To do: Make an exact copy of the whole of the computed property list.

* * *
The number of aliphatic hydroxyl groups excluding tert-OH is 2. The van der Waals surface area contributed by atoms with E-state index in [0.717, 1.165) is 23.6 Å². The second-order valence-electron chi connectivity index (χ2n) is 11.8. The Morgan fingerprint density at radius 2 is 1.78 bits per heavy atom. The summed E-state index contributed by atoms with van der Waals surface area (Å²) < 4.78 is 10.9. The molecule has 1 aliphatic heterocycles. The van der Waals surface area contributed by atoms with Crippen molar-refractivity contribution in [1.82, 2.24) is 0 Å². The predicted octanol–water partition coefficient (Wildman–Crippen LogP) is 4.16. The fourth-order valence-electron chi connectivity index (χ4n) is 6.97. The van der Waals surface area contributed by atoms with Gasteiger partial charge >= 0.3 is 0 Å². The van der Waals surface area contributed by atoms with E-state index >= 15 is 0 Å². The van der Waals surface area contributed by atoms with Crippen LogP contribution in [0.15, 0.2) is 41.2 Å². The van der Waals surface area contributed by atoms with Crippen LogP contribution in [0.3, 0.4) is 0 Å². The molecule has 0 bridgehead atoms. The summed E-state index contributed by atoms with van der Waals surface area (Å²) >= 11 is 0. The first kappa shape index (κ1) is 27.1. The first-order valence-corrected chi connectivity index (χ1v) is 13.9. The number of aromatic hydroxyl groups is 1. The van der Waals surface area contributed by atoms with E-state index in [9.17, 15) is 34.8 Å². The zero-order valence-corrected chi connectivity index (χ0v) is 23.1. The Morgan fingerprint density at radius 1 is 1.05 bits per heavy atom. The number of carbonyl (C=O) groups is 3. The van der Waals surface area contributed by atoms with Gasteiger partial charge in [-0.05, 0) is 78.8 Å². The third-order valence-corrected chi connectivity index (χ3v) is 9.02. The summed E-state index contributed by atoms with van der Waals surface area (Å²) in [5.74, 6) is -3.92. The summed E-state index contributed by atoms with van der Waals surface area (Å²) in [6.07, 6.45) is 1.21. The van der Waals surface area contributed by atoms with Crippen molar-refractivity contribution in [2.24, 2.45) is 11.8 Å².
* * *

The number of aliphatic hydroxyl groups excluding tert-OH is 2. The van der Waals surface area contributed by atoms with E-state index in [0.717, 1.165) is 23.6 Å². The second-order valence-electron chi connectivity index (χ2n) is 11.8. The Morgan fingerprint density at radius 2 is 1.78 bits per heavy atom. The summed E-state index contributed by atoms with van der Waals surface area (Å²) < 4.78 is 10.9. The molecule has 1 aliphatic heterocycles. The van der Waals surface area contributed by atoms with Crippen molar-refractivity contribution in [1.82, 2.24) is 0 Å². The predicted octanol–water partition coefficient (Wildman–Crippen LogP) is 4.16. The fourth-order valence-electron chi connectivity index (χ4n) is 6.97. The van der Waals surface area contributed by atoms with Gasteiger partial charge >= 0.3 is 0 Å². The van der Waals surface area contributed by atoms with E-state index >= 15 is 0 Å². The van der Waals surface area contributed by atoms with Crippen LogP contribution in [0.15, 0.2) is 41.2 Å². The van der Waals surface area contributed by atoms with Crippen LogP contribution in [0.3, 0.4) is 0 Å². The molecule has 0 bridgehead atoms. The summed E-state index contributed by atoms with van der Waals surface area (Å²) >= 11 is 0. The first kappa shape index (κ1) is 27.1. The first-order valence-corrected chi connectivity index (χ1v) is 13.9. The number of aromatic hydroxyl groups is 1. The van der Waals surface area contributed by atoms with E-state index in [9.17, 15) is 34.8 Å². The zero-order valence-corrected chi connectivity index (χ0v) is 23.1. The Morgan fingerprint density at radius 1 is 1.05 bits per heavy atom. The number of carbonyl (C=O) groups is 3. The van der Waals surface area contributed by atoms with Gasteiger partial charge in [-0.05, 0) is 78.8 Å². The third-order valence-corrected chi connectivity index (χ3v) is 9.02. The summed E-state index contributed by atoms with van der Waals surface area (Å²) in [5.74, 6) is -3.92. The summed E-state index contributed by atoms with van der Waals surface area (Å²) in [6.07, 6.45) is 1.21. The van der Waals surface area contributed by atoms with Crippen molar-refractivity contribution in [2.24, 2.45) is 11.8 Å².